Should You Give Edamame Snacks a Try?

Soybeans are special.

When it comes to protein, they trounce all other beans. That’s what makes Seapoint Farms Dry Roasted Edamame (green soybeans) an excellent snack to munch on or sprinkle on your salad.

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One serving (¼ cup) has 14 grams of protein, along with 7 or 8 grams of fiber and 10 percent of a day’s iron, all for just 130 calories and around 150 milligrams of sodium.

You won’t find many vegetarian snacks with 14 grams of protein. (A quarter cup of nuts typically has 5 to 7 grams.) Choose from Lightly Salted or—if you live dangerously—Spicy Wasabi.

Cruncha Ma-Me freeze-dried edamame delivers more sodium—160 to 280 mg—in its smaller (0.7 oz.) bag. True to its name, Cruncha Ma-Me’s Naked flavor is sodium-free.

Edayummy

13 Replies to “Should You Give Edamame Snacks a Try?”

  1. You SHOULD ONLY eat soy products of any kind (including Edamame) when it is labeled ORGANIC. If it is not labeled that way, it is sure to be Genetically-Modified. This is dangerous to our health. BE CAREFUL. Think about all the new allergies, stomach/digestive issues. By the time the researchers catch up with what is happening, we will all be harmed.
    I founded Annie Appleseed Project to provide health (mostly cancer-related) information.

  2. Why do you consider soy to be healthy?

    Soy beans contain high concentrations of Phytic acid, which actually binds to minerals, like zinc, calcium, and the iron you mention that soybeans contain. The iron content of a soy bean doesn’t do you much good when the phytic acid locks it away from your body’s use. And, why would you want to eat a food that actively reduces the amount of minerals you absorb from the rest of your diet? (To note: fermenting soy reduces the amount of Phytic acid. In Asian countries where soy has been eaten for thousands of years, it was actually considered toxic until ancient scientists(China, Chou Dynasty) discovered that it could be fermented to reduce its negative health effects. Since then almost all Asian consumption of soy is of fermented soy products like tempeh, tofu, miso, soy sauce, etc…)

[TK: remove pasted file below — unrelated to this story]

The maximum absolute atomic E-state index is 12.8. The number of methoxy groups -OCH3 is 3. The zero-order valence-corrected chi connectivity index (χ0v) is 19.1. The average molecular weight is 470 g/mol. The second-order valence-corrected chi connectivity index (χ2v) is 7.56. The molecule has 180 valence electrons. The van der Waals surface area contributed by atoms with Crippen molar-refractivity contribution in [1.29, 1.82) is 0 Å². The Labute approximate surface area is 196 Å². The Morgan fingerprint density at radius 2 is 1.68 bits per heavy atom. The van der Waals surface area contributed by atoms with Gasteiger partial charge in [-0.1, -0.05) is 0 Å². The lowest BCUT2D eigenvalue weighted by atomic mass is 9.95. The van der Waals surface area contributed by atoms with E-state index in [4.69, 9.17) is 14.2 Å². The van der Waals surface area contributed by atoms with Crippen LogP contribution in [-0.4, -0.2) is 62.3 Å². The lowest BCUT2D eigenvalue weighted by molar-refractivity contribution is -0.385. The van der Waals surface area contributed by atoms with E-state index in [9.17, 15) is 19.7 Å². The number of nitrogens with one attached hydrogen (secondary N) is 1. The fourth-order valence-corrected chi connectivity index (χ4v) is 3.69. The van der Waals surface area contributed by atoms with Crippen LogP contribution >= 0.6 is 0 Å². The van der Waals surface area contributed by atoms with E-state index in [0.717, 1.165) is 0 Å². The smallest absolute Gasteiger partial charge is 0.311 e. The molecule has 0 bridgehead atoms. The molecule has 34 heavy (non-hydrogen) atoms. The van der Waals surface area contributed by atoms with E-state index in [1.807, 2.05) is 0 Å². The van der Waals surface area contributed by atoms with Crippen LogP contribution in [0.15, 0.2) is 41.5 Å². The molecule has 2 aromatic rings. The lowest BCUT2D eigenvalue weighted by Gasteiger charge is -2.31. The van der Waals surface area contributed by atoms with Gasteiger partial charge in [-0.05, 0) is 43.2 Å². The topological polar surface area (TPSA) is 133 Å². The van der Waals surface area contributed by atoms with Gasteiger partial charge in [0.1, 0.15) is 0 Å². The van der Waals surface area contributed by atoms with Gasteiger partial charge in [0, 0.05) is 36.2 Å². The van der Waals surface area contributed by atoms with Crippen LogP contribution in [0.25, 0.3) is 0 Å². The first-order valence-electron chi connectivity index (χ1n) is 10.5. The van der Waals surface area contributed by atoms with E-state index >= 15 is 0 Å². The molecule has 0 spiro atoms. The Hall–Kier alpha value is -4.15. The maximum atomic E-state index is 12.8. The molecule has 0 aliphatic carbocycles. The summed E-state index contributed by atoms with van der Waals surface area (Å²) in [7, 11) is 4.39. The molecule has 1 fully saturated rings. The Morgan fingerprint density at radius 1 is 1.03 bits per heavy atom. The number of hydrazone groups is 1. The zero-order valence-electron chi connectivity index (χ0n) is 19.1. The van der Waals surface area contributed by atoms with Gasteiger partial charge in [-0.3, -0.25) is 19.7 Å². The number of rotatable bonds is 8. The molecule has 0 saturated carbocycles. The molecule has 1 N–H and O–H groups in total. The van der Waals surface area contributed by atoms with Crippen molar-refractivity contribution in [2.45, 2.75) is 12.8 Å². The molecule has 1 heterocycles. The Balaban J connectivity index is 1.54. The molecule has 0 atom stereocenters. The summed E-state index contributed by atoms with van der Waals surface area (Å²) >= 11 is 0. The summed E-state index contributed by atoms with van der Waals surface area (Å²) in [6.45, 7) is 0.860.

In your recent article “Is Zinc Effective Against Colds?”, you stated:

    “Zinc lozenges are more likely to help. In some studies, sucking on at least 75 mg of zinc from lozenges every day at the first sign of a cold cut its duration—though not its severity—by up to two days.”

    Yet now you’re recommending eating a food that prevents absorption of Zinc. Seems a bit contradictory there.

    Another thing they contain is Trypsin, which inhibits digestion of proteins. So, while soybeans contain a lot of protein, the real question you should be asking is how much of it can your body actually digest and absorb.

    Soy beans contain a large amount of lectins, proteins that are bad for digestion. (a paper on some of the issues they can cause: http://www.plosone.org/article/info%3Adoi%2F10.1371%2Fjournal.pone.0000687 )

    Soy also contains Phytoestrogens, which when consumed in large quantities(if you commonly eat foods containing soy, or other Phytoestrogen rich foods) can cause breast cancer in women, and female traits to develop in men.

    Hemagglutinin is found in Soy, which causes red blood cells to stick together in groups. This reduces their ability to distribute oxygen around the body, and can cause clots to form.